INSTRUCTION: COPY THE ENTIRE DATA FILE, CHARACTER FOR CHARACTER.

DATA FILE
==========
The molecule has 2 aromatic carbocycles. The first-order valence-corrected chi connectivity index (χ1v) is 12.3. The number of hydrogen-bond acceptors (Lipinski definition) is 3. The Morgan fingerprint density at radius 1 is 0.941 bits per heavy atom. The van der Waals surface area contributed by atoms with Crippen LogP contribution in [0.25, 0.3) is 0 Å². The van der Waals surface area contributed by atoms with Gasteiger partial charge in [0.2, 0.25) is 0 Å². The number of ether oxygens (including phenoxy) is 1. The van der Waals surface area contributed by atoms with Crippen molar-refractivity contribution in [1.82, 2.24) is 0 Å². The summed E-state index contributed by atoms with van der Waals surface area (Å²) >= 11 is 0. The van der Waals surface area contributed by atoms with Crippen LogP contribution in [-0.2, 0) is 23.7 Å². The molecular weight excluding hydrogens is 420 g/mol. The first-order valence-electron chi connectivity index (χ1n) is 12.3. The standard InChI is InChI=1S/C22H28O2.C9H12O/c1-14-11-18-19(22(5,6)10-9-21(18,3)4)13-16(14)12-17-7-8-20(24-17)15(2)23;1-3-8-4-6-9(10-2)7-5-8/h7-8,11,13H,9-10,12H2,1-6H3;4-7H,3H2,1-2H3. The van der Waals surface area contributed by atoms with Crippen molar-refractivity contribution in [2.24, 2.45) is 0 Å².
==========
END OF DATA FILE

The molecule has 2 aromatic carbocycles. The first-order valence-corrected chi connectivity index (χ1v) is 12.3. The number of hydrogen-bond acceptors (Lipinski definition) is 3. The Morgan fingerprint density at radius 1 is 0.941 bits per heavy atom. The van der Waals surface area contributed by atoms with Crippen LogP contribution in [0.25, 0.3) is 0 Å². The van der Waals surface area contributed by atoms with Gasteiger partial charge in [0.2, 0.25) is 0 Å². The number of ether oxygens (including phenoxy) is 1. The van der Waals surface area contributed by atoms with Crippen molar-refractivity contribution in [1.82, 2.24) is 0 Å². The summed E-state index contributed by atoms with van der Waals surface area (Å²) >= 11 is 0. The van der Waals surface area contributed by atoms with Crippen LogP contribution in [-0.2, 0) is 23.7 Å². The molecular weight excluding hydrogens is 420 g/mol. The first-order valence-electron chi connectivity index (χ1n) is 12.3. The standard InChI is InChI=1S/C22H28O2.C9H12O/c1-14-11-18-19(22(5,6)10-9-21(18,3)4)13-16(14)12-17-7-8-20(24-17)15(2)23;1-3-8-4-6-9(10-2)7-5-8/h7-8,11,13H,9-10,12H2,1-6H3;4-7H,3H2,1-2H3. The van der Waals surface area contributed by atoms with Crippen molar-refractivity contribution in [2.24, 2.45) is 0 Å².